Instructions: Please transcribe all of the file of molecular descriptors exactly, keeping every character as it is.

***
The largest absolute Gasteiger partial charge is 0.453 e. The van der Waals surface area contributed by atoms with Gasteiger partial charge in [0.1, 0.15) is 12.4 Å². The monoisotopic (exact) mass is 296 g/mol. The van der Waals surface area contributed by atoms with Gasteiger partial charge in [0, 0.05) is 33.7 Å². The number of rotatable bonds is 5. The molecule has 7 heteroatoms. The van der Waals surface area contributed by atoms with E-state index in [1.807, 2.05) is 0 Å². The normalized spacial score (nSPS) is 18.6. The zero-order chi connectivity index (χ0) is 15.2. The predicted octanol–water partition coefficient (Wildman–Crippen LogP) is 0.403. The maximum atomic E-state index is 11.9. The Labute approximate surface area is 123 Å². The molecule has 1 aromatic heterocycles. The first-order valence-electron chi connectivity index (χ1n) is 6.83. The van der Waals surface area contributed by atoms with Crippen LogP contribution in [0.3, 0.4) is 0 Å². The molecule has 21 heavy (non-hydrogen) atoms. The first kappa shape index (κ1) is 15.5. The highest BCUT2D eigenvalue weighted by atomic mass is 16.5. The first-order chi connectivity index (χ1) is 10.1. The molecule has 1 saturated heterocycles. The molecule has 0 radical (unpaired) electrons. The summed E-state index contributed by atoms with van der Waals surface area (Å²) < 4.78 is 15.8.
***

The largest absolute Gasteiger partial charge is 0.453 e. The van der Waals surface area contributed by atoms with Gasteiger partial charge in [0.1, 0.15) is 12.4 Å². The monoisotopic (exact) mass is 296 g/mol. The van der Waals surface area contributed by atoms with Gasteiger partial charge in [0, 0.05) is 33.7 Å². The number of rotatable bonds is 5. The molecule has 7 heteroatoms. The van der Waals surface area contributed by atoms with E-state index in [1.807, 2.05) is 0 Å². The normalized spacial score (nSPS) is 18.6. The zero-order chi connectivity index (χ0) is 15.2. The predicted octanol–water partition coefficient (Wildman–Crippen LogP) is 0.403. The maximum atomic E-state index is 11.9. The Labute approximate surface area is 123 Å². The molecule has 1 aromatic heterocycles. The first-order valence-electron chi connectivity index (χ1n) is 6.83. The van der Waals surface area contributed by atoms with Crippen LogP contribution in [0.3, 0.4) is 0 Å². The molecule has 21 heavy (non-hydrogen) atoms. The first kappa shape index (κ1) is 15.5. The highest BCUT2D eigenvalue weighted by atomic mass is 16.5. The first-order chi connectivity index (χ1) is 10.1. The molecule has 1 saturated heterocycles. The molecule has 0 radical (unpaired) electrons. The summed E-state index contributed by atoms with van der Waals surface area (Å²) < 4.78 is 15.8.